I read a blog post by Lance Weatherby that epitomized everything I think is stereotypically wrong in large organizations and was worth commenting on. Lance opines:
When it comes to roles and responsibilities a way to add a little clarity is to think in terms of who gets in trouble if something goes wrong (which is very different from who gets credit when something goes right). I call this who gets shot….
Imagine the team sitting around a big conference table. Imagine a little tank sitting in the middle of that table. The tank turret is always rotating and turning toward someone. The key is to solve the pressure point before the turret stops rotating and the gunner has time to take aim.
If we are not moving out product fast enough or the product we have is not functioning properly the turret turns to the CTO.
Market managers miss their numbers? Here come the tank. Sales reps don’t generate a certain amount of revenue. Here comes the tank.
As I noted in the comments, I could not disagree more strongly.
This analogy has entirely missed the point. But the view of internal office politics (in addition to external competition) as war is quite common. In his defense, Lance also notes:
As a leader it is my role ensure that as many of the troops as possible make it through the battle without taking a bullet. I don’t want anyone to have a gun pointing at them.
I used the tank and gun analogy to explain things to my team. Instant clarity. Communication is key to clarity and sometimes little analogies help communication.
Yes, it’s a clear message. Not exactly subtle. The picture of me in a disco jumper is more subtle.
The message here is that anyone who makes a mistake will be fired. They won’t have a chance to learn from their mistake. They won’t have an opportunity to fix it.
And who is driving the tank? It’s not the competition… they’re trying to shell the whole team. The tank driver in this analogy is of course the CEO who is responsible for hiring and firing.
Some typical symptoms of this sort of blame culture:
- Ridiculous amounts of CYA cc:s on emails
- Endless meetings to debate decisions and make sure blame is as diffused as possible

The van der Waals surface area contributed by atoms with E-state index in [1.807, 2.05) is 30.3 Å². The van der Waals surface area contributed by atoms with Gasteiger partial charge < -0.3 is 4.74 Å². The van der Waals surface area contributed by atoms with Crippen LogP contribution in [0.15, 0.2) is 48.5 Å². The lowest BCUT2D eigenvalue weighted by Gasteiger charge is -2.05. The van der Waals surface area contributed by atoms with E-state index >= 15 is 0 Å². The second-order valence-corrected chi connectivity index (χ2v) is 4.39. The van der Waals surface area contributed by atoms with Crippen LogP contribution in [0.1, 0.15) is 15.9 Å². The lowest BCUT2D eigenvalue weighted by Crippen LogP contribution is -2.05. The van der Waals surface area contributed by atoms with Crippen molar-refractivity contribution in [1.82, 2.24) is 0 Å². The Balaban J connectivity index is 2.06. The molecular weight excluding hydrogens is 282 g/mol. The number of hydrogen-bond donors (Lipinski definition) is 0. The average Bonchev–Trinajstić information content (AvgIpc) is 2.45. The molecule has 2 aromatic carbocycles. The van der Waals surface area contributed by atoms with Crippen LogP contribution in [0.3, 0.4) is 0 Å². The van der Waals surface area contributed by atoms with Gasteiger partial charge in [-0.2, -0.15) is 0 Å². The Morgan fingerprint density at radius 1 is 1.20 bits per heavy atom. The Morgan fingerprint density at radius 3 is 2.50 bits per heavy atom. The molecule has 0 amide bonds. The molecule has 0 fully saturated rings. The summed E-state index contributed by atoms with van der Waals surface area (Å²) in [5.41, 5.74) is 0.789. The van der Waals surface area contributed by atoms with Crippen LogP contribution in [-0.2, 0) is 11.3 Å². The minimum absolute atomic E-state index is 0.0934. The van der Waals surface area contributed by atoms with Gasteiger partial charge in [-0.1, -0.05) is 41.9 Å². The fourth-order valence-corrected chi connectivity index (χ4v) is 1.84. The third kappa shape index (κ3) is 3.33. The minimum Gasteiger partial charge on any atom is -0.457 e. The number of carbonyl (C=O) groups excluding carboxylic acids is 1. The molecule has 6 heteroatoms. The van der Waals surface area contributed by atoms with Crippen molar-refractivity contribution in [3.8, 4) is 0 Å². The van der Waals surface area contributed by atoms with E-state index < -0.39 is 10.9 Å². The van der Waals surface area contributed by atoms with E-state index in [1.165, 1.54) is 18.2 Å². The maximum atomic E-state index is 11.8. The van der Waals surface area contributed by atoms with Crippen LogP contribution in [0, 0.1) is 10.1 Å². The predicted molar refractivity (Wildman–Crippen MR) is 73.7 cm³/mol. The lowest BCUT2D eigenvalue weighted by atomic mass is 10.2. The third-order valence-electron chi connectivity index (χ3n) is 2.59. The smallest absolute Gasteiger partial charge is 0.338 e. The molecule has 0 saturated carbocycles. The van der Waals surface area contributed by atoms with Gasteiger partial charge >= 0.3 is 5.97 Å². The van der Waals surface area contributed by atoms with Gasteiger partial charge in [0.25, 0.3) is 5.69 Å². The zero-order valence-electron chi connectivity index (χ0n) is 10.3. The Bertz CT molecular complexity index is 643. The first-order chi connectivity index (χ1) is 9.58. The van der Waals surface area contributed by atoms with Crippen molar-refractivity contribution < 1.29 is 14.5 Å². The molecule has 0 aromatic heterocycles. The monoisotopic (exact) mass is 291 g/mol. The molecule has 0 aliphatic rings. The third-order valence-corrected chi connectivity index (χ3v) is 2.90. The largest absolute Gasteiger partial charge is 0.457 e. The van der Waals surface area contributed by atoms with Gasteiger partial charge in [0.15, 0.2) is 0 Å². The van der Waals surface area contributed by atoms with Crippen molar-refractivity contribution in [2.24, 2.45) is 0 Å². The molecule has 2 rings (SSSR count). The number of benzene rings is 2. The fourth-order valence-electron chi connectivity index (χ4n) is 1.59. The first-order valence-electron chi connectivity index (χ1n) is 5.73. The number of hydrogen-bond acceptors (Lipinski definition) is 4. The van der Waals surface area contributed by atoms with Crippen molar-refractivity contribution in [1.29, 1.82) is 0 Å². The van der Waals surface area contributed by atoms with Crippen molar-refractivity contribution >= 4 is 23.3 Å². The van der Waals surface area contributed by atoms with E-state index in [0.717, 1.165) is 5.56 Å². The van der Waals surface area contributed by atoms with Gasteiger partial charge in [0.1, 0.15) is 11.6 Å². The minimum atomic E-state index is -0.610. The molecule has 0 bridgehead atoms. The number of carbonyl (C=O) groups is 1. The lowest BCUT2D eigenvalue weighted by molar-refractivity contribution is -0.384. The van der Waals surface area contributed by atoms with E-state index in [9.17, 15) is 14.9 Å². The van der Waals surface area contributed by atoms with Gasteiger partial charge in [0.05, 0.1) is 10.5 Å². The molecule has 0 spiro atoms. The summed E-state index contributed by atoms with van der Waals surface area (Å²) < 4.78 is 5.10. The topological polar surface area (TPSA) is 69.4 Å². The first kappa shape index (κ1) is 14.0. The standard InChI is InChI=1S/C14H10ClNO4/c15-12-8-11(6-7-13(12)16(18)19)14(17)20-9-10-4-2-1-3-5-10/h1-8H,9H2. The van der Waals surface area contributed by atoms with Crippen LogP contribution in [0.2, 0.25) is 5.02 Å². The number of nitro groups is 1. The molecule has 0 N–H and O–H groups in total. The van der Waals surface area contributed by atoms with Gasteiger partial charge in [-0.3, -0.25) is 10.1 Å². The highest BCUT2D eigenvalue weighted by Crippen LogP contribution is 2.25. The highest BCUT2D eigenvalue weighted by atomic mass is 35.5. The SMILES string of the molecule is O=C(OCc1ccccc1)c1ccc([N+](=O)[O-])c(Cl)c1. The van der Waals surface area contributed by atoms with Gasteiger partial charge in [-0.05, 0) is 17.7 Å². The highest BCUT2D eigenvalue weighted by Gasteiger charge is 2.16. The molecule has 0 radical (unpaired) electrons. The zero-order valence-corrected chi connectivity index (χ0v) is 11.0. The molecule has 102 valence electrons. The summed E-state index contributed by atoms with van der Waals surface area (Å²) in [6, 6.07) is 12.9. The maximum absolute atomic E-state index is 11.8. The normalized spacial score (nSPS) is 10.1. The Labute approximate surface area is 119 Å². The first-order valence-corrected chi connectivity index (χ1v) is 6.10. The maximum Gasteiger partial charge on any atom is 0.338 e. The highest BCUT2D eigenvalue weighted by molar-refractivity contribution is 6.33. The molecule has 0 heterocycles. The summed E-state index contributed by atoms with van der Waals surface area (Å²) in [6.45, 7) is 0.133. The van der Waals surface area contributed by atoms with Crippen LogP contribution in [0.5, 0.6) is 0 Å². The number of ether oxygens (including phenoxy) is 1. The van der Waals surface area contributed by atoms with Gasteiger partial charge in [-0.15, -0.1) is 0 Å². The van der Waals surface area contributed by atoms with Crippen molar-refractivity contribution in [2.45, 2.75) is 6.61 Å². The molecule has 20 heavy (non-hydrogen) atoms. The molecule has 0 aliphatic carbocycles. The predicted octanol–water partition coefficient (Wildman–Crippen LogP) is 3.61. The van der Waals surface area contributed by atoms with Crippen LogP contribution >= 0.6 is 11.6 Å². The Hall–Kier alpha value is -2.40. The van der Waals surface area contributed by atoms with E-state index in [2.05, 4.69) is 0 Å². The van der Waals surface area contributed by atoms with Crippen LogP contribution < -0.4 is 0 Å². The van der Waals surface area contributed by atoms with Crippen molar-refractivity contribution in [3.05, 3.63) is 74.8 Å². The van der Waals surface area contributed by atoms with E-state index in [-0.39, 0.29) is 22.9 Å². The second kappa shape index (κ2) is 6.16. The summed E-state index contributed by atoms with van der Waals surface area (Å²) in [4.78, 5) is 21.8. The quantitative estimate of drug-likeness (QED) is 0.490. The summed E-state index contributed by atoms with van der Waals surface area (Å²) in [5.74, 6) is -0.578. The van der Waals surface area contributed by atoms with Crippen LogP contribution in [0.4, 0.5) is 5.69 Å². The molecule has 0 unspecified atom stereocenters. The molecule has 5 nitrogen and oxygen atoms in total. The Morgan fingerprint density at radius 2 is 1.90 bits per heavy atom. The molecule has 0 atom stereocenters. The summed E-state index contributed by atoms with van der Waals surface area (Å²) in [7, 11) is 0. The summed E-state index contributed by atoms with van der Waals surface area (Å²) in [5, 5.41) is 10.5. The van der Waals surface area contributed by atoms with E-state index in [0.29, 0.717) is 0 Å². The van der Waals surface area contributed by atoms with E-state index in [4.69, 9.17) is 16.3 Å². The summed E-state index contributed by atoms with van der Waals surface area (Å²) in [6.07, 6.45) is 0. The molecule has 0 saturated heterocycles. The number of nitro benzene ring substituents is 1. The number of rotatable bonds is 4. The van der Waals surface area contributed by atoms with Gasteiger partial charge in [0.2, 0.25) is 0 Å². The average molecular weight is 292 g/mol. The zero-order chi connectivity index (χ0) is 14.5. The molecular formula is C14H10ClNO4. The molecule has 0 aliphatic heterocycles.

- Passing the buck down the line
- Corporate backstabbing
Notably it tends to fail when you’re in a rapidly changing environment that necessitates learning. In highly stable industries without impending technological changes, you’re probably fine for quite a while.
If that’s the sort of culture you want to live in, great… more power to you. If you want an agile company where people can deal with change, take risks, and take responsibility, this is a poor message.
In Lance’s defense again, he notes in the comments:
I did not mean to imply that someone that makes a mistake will be fired, that depends on the type of mistake.
I am all about responsibility, measurements, and accountability. I do not encourage blame cultures. I encourage performance cultures. Non performance is unacceptable.
In Western cultures, misunderstanding is the responsibility of the speaker, not the listener. And certainly a tank which is about to “blow your head off” is not a nuanced metaphor carefully aimed at fine tuning a deep understanding of responsibility.
If we’re offering up slightly unorthodox analogies, think of your company like a car. If something is wrong with your spark plug, you don’t shoot it. And threatening it with violence isn’t going to prevent it from getting dirty in the first place.
Perform regularly scheduled maintenance and encourage various engine parts to make odd clunking noises when something is beginning to go wrong as an early warning system.